During the 2006 World Championship, Thorburn flew to Sheffield to unveil a life-size painting of the first televised maximum break that he made at the tournament in 1983. Painted by the artist Michael Myers, the work is on display at the Macdonald St. Paul's Hotel in Sheffield.[37] In 2010, Thorburn returned to the UK to compete on the Snooker Legends Tour where he faced Alex Higgins, Jimmy White and John Parrott.

At the age of 70, Thorburn won the 2018 Seniors Masters at the Crucible Theatre, defeating Jonathan Bagley 2–0 in the final.[38][39]

Personal life

Thorburn is the father of two children, Jamie and Andrew.[40] His manager Darryl McKerrow was killed in a hunting accident during the 1984–85 season, and Thorburn was subsequently managed by Robert Windsor, until joining Barry Hearn's Matchroom Sport in January 1988.[2]

In 1984, Thorburn was made a Member of the Order of Canada.[1] In 2001, he was inducted into Canada's Sports Hall of Fame.[41]

His instruction book, Cliff Thorburn's Snooker Skills, was published in 1987 by Hamlyn, and his autobiography, Playing for Keeps, written with Everton, was published by Partridge Press in the same year.[42][43]

Performance and rankings timeline


Tournament 1972/
Ranking[44] No ranking system 13 6 5 5 2 1 3 3 3 2 2 4 6 7 18 36 36 41 54 41
Ranking tournaments
Thailand Classic[nb 1][8] Tournament Not Held NR A 1R 1R 1R LQ LQ LQ
Grand Prix[nb 2][8] Tournament Not Held 3R QF F SF 1R 2R A 2R 1R 1R LQ LQ 1R LQ
UK Championship[8] Non-Ranking Event SF 3R QF QF QF 2R WD 1R LQ LQ LQ LQ
German Open[8] Tournament Not Held LQ
Welsh Open[8] Tournament Not Held 1R LQ LQ LQ LQ
International Open[nb 3][8] Tournament Not Held NR 2R F 1R W F F A 1R Not Held LQ 2R 1R LQ
European Open[8] Tournament Not Held QF 1R SF 2R 1R LQ LQ LQ
Thailand Open[nb 4][8] Tournament Not Held Non-Ranking Event Not Held 1R 1R LQ LQ 1R SF WD
British Open[nb 5][8] Tournament Not Held Non-Ranking Event 3R 3R SF SF 3R 1R 1R 1R LQ 1R LQ LQ
World Championship[8] 2R 1R QF 1R F QF 1R W SF 1R F QF QF SF 1R SF 1R QF LQ LQ LQ 1R LQ LQ
Non-ranking tournaments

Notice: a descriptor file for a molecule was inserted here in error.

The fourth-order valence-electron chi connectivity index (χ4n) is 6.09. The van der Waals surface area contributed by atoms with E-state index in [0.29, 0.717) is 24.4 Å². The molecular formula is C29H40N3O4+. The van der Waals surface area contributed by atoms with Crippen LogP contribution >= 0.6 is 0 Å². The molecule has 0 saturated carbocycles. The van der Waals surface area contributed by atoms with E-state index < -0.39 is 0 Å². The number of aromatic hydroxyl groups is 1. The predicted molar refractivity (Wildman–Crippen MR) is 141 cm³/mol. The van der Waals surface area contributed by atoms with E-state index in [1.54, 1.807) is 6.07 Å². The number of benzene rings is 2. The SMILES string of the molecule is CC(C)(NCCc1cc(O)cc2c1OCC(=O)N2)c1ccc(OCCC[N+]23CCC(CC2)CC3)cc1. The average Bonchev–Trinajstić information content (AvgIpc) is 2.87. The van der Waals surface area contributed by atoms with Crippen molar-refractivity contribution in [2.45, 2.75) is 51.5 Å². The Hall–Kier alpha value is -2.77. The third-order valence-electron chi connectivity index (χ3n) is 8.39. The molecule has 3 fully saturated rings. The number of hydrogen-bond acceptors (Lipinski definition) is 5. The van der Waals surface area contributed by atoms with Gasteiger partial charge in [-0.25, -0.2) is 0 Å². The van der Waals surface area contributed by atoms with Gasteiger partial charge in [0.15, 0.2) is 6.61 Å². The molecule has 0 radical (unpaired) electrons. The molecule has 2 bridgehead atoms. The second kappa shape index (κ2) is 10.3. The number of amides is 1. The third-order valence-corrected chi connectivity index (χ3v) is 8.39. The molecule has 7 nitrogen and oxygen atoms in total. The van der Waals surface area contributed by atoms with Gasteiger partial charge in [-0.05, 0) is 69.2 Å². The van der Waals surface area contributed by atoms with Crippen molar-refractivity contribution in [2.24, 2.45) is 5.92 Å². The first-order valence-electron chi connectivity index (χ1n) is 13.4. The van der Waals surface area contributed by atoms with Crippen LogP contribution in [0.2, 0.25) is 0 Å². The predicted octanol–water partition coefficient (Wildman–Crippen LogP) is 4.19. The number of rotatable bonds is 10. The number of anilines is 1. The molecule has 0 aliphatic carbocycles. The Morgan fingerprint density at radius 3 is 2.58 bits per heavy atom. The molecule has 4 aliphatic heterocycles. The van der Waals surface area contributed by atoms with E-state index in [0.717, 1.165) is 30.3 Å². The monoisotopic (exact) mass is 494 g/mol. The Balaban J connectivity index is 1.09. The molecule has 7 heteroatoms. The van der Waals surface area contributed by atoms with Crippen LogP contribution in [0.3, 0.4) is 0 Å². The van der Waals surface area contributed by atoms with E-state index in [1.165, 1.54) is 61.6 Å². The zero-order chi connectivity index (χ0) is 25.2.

Australian Masters[nb 6] Tournament Not Held A A A RR[45] W[11]:201 1R[11]:201 A A QF NH R Tournament Not Held A A
Scottish Masters[8] Tournament Not Held F A SF QF W W SF NH QF A A A A A A
The Masters[8] Not Held 1R 1R A F QF QF SF QF W 1R W W SF QF QF 1R A LQ A A A A
Irish Masters[nb 7][8] Not Held A A A A A RR SF QF A QF QF SF QF QF 1R 1R A A A A A A
European League[nb 8] Tournament Not Held A Not Held RR RR RR RR A A A A A A
Pontins Professional[8] NH SF SF A SF RR A A A A A A A A A A A A A A A A A A
Former ranking tournaments
Canadian Masters[nb 9][8] Not Held Non-Ranking Event Tournament Not Held Non-Ranking QF Tournament Not Held
Hong Kong Open[nb 10][8] Tournament Not Held Non-Ranking Event NH LQ Tournament Not Held NR
Classic[8] Tournament Not Held Non-Ranking Event 1R F F 2R 2R SF 2R 1R 2R Tournament Not Held
Strachan Open[8] Tournament Not Held QF MR NR Not Held
Former non-ranking tournaments
Norwich Union Open[8] NH QF SF Tournament Not Held
World Matchplay Championship[8] Tournament Not Held 1R Tournament Not Held
Holsten Lager International Tournament Not Held QF[46]:97 Tournament Not Held
Limosin International[8] Tournament Not Held SF Tournament Not Held
Bombay International[8] Tournament Not Held RR F Tournament Not Held
Pontins Camber Sands[8] Tournament Not Held QF Tournament Not Held
Champion of Champions[8] Tournament Not Held A NH RR Tournament Not Held
International Open[nb 11][8] Tournament Not Held 2R Ranking Event Not Held Ranking Event
Northern Ireland Classic[8] Tournament Not Held QF Tournament Not Held
UK Championship[8] Tournament Not Held A A A A 2R A A Ranking Event
British Open[nb 12] Tournament Not Held A RR[47]:30 2R[8] A A Ranking Event
Classic Tournament Not Held A QF[a][48] QF[8] QF[8] Ranking Event Tournament Not Held
Tolly Cobbold Classic[8] Tournament Not Held A A F A A SF Tournament Not Held
New Zealand Masters Tournament Not Held QF Not Held A A Tournament Not Held
Carlsberg Challenge[8] Tournament Not Held A SF A A A Tournament Not Held
KitKat Break for World Champions[8] Tournament Not Held QF Tournament Not Held
Pot Black A RR A A SF RR A A W[49] SF A A SF SF Tournament Not Held A A A NH
Hong Kong Masters[8] Tournament Not Held A A A QF QF A NH A A Tournament Not Held
Canadian Masters[nb 13][8] Not Held W QF QF QF W W W Tournament Not Held SF QF SF R Tournament Not Held
Canadian Professional Championship Tournament Not Held W Not Held SF W[10]:106 W[10]:106 W[10]:106 W[10]:106 SF[8] Tournament Not Held
Dubai Masters[nb 14][8] Tournament Not Held QF Ranking Event
Matchroom Professional Championship[8] Tournament Not Held A A QF Ranking Event
Norwich Union Grand Prix[8] Tournament Not Held RR A A Tournament Not Held